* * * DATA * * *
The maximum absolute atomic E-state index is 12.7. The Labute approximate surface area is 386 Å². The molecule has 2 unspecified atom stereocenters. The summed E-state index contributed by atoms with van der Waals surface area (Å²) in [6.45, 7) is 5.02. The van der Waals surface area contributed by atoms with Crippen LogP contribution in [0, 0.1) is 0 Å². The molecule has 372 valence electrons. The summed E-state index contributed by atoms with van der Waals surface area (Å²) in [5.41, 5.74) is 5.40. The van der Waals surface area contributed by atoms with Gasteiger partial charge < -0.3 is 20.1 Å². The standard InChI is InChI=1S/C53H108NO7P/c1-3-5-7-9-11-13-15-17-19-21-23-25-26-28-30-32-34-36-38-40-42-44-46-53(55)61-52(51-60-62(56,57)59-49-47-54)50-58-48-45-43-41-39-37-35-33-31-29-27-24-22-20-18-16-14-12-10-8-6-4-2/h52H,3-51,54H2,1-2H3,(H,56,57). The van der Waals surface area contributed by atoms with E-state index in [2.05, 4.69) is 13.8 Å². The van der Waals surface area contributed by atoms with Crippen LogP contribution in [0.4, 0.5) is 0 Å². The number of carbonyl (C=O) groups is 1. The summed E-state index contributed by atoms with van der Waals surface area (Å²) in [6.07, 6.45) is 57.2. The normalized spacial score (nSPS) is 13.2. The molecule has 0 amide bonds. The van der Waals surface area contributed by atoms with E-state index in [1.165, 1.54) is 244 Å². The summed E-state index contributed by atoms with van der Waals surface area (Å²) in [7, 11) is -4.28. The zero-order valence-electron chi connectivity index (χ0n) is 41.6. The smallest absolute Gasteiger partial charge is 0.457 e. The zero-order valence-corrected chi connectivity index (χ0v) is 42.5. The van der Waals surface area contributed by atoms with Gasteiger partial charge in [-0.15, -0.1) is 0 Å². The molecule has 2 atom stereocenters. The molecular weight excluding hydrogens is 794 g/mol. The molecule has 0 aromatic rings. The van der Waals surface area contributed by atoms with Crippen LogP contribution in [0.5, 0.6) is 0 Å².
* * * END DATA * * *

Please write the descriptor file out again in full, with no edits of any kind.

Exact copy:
The maximum absolute atomic E-state index is 12.7. The Labute approximate surface area is 386 Å². The molecule has 2 unspecified atom stereocenters. The summed E-state index contributed by atoms with van der Waals surface area (Å²) in [6.45, 7) is 5.02. The van der Waals surface area contributed by atoms with Crippen LogP contribution in [0, 0.1) is 0 Å². The molecule has 372 valence electrons. The summed E-state index contributed by atoms with van der Waals surface area (Å²) in [5.41, 5.74) is 5.40. The van der Waals surface area contributed by atoms with Gasteiger partial charge < -0.3 is 20.1 Å². The standard InChI is InChI=1S/C53H108NO7P/c1-3-5-7-9-11-13-15-17-19-21-23-25-26-28-30-32-34-36-38-40-42-44-46-53(55)61-52(51-60-62(56,57)59-49-47-54)50-58-48-45-43-41-39-37-35-33-31-29-27-24-22-20-18-16-14-12-10-8-6-4-2/h52H,3-51,54H2,1-2H3,(H,56,57). The van der Waals surface area contributed by atoms with E-state index in [2.05, 4.69) is 13.8 Å². The van der Waals surface area contributed by atoms with Crippen LogP contribution in [0.4, 0.5) is 0 Å². The number of carbonyl (C=O) groups is 1. The summed E-state index contributed by atoms with van der Waals surface area (Å²) in [6.07, 6.45) is 57.2. The normalized spacial score (nSPS) is 13.2. The molecule has 0 amide bonds. The van der Waals surface area contributed by atoms with E-state index in [1.165, 1.54) is 244 Å². The summed E-state index contributed by atoms with van der Waals surface area (Å²) in [7, 11) is -4.28. The zero-order valence-electron chi connectivity index (χ0n) is 41.6. The smallest absolute Gasteiger partial charge is 0.457 e. The zero-order valence-corrected chi connectivity index (χ0v) is 42.5. The van der Waals surface area contributed by atoms with Gasteiger partial charge in [-0.15, -0.1) is 0 Å². The molecule has 2 atom stereocenters. The molecular weight excluding hydrogens is 794 g/mol. The molecule has 0 aromatic rings. The van der Waals surface area contributed by atoms with Crippen LogP contribution in [0.5, 0.6) is 0 Å².